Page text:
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Sega Stars: Naoto Ōshima

Whenever people talk about Sonic The Hedgehog, one name invariably comes up: Yuji Naka. Perhaps it’s been the perception conveyed by the press over the past two decades, or maybe it’s just a lack of public interest for knowing the full story, but everyone seems to think that only one man was responsible for the character that changed gaming forever back in 1991. In fact, so engrained in the public mind is the myth that Naka was the sole creator of Sega’s famous mascot that gamers are often unable to name anyone else involved in his creation.

That’s a shame, because by doing so they’re overlooking a team of immensely talented people that worked closely and feverishly to produce the most important title in Sega’s history. Most notable among this team was a man who is just as responsible, if not more so, than Naka for making Sonic who he is today. Truth be told, without the creative genius of this man, not only might the Blue Blur have never seen the light of day, but many of Sega’s most beloved classics might never have come to be.

That man is Naoto Ōshima.

A Genius Comes to Sega

Naoto Ōshima was born in Japan on January 26, 1964. Reportedly, He studied at the University of Tokyo, and eventually, he found his way to Sega of Japan in 1987, where he was hired as a designer. Ōshima’s first project was the mighty Phantasy Star for the Master System, where he worked his design magic alongside other Sega Stars Rieko Kodama (design) and Yuji Naka (programming), the duo with whom he would later make history. Naoto his two colleagues hit it off and developed a rhythm that was pure Sega gold. They complimented each other’s work perfectly, working together towards a polished product that could hardly be identified by its individual parts. As a team, the trio helped offset any weaknesses in a particular area, with no interest in individual accolades. For instance, one story mentions Ōshima doing the character design for Phantasy Star’s Odin because Kodama felt that she wasn’t accomplished at drawing muscular men.

This early effort led to work on other games like Space Harrier 3D and Spellcaster (again with Kodama). Ōshima was part of the group that moved from the Master System to the Genesis, and he found himself collaborating once again with Kodama and Naka, this time on the sequel to Phantasy Star, which was at the time the largest cartridge game ever made. This was to be the prelude to his greatest success at Sega, and the game that would forever etch his place in gaming history.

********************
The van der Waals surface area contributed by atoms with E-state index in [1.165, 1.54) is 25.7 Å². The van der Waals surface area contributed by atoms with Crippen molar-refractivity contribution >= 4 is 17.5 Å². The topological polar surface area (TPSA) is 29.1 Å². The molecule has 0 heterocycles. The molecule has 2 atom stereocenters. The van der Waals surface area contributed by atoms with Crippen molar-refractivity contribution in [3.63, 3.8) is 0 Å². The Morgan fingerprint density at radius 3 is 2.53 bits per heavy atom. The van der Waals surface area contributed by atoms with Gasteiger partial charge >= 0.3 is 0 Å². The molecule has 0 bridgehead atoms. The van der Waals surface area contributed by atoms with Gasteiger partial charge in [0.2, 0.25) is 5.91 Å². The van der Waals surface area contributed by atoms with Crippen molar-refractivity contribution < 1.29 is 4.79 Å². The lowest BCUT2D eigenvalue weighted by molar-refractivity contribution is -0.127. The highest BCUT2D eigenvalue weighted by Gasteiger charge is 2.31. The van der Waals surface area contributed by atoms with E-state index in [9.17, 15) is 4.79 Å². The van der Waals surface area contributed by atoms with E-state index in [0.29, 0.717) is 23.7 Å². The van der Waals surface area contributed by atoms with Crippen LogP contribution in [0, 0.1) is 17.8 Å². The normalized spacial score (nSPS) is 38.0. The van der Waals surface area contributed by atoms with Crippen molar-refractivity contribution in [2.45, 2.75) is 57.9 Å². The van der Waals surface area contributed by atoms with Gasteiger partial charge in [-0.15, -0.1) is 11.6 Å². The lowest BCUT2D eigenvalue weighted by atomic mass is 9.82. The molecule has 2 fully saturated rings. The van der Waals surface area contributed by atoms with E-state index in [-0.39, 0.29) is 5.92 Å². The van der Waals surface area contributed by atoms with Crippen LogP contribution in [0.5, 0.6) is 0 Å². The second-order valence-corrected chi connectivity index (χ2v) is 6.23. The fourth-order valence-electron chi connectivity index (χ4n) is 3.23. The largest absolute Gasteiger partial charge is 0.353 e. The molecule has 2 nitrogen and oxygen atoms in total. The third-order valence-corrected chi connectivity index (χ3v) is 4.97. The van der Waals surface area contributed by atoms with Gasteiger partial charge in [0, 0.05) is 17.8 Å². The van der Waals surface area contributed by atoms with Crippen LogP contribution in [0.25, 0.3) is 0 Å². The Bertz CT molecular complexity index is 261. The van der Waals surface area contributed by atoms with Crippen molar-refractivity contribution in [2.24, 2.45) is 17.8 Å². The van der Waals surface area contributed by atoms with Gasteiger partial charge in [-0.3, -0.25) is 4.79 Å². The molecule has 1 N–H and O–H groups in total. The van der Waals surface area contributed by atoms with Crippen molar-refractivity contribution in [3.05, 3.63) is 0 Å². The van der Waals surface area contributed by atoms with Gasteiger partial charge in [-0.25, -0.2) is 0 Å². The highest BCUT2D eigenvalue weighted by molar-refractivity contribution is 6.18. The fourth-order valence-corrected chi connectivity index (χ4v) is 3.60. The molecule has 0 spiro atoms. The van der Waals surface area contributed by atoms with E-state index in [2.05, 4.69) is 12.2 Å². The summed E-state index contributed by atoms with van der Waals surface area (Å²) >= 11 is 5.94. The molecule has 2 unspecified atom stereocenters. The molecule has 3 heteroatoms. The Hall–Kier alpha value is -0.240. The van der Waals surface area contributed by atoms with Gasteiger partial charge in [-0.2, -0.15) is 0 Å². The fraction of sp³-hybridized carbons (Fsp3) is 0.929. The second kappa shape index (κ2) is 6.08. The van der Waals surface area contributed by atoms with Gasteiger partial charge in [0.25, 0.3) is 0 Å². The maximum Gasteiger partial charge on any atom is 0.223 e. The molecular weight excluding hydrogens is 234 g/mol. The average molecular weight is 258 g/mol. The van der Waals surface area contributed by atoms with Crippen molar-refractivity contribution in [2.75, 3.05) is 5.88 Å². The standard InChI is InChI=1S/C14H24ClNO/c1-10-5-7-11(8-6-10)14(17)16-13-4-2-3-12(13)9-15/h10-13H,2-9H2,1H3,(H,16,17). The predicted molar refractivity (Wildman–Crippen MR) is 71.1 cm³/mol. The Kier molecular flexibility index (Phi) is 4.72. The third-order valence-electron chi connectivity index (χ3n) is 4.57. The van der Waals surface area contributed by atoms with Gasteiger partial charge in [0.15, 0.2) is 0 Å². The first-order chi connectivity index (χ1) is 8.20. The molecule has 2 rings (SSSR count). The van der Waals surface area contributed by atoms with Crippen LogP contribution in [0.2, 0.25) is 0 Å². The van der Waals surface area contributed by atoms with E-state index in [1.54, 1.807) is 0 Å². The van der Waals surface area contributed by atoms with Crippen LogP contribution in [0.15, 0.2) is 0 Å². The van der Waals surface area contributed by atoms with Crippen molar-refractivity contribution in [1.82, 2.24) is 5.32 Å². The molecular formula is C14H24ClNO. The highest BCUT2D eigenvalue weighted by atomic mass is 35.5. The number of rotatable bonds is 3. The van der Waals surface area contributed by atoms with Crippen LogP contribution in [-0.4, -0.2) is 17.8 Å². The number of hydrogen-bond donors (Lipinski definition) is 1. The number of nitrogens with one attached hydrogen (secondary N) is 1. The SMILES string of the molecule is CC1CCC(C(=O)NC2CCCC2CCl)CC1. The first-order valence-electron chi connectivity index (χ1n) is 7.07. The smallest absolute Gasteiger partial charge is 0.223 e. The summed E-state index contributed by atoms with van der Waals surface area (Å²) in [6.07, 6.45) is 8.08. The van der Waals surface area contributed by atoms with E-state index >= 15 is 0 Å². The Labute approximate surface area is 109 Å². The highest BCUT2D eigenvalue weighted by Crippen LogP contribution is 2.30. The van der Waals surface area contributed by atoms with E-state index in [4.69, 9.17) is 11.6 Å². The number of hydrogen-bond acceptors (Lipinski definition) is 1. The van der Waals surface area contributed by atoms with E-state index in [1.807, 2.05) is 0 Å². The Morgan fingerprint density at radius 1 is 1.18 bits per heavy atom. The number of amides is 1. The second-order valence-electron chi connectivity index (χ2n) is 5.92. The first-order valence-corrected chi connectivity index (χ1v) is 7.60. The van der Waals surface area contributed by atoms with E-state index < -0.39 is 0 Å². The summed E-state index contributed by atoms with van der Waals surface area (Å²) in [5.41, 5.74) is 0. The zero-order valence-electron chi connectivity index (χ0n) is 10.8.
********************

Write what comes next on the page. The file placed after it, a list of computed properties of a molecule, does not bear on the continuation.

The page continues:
The Birth of a Legend & Steady Success

With an excellent résumé of titles under his belt and a trusted position at Sega among its creative elite, Ōshima became part of a new group of fifteen people called AM8 (later renamed Sonic Team) that was tasked with creating a character that could topple Nintendo’s seemingly invincible Mario. With Kodama and Hirokazu Yasuhara on designs and Naka helming the programming, Ōshima took on the task of coming up with the character itself. Close to two hundred ideas were tossed around by the development team until Sega settled on Ōshima’s hedgehog design, codenamed “Mr. Needlemouse.” Sonic The Hedgehog was born.

Strangely enough, Ōshima’s next project was entirely in the opposite direction. After Sonic’s release, he worked on the MegaNet RPG Fatal Labyrinth, which saw a cartridge release in the west. Very low profile and released in the throes of Sonic Mania, Fatal Labyrinth went relatively unnoticed. Ōshima spent the next two years rather quietly, and he wasn’t part of the group that Naka took to the U.S. to work at the Sega Technical Institute.

This actually worked in Ōshima’s favor, as he was now free to take Sonic in a new direction. While Naka’s team toiled away on Sonic 2 in America, Ōshima’s group developed Sonic CD, with him now taking the director’s reigns. Though the game played much like the original, there were several features that made it stand out, such as the time travel dynamic and the animated cut scenes by Toei Animation. Ōshima originally wanted Sonic to burst into the past or future in a massive sonic boom, much like the Delorean’s implosive spectacle in the Back to the Future films. It wasn’t possible on the hardware, so Ōshima instead included a little cut scene of Sonic being whisked through time. “What I really wanted to do was just have this sonic boom, with a flash, and have the level change on you instantly,” he told Gamasutra. “We just couldn’t manage it on the hardware, though, so instead there’s that sequence that plays while it’s loading. I kept fighting and fighting with the programmers, but they said it just wasn’t possible.”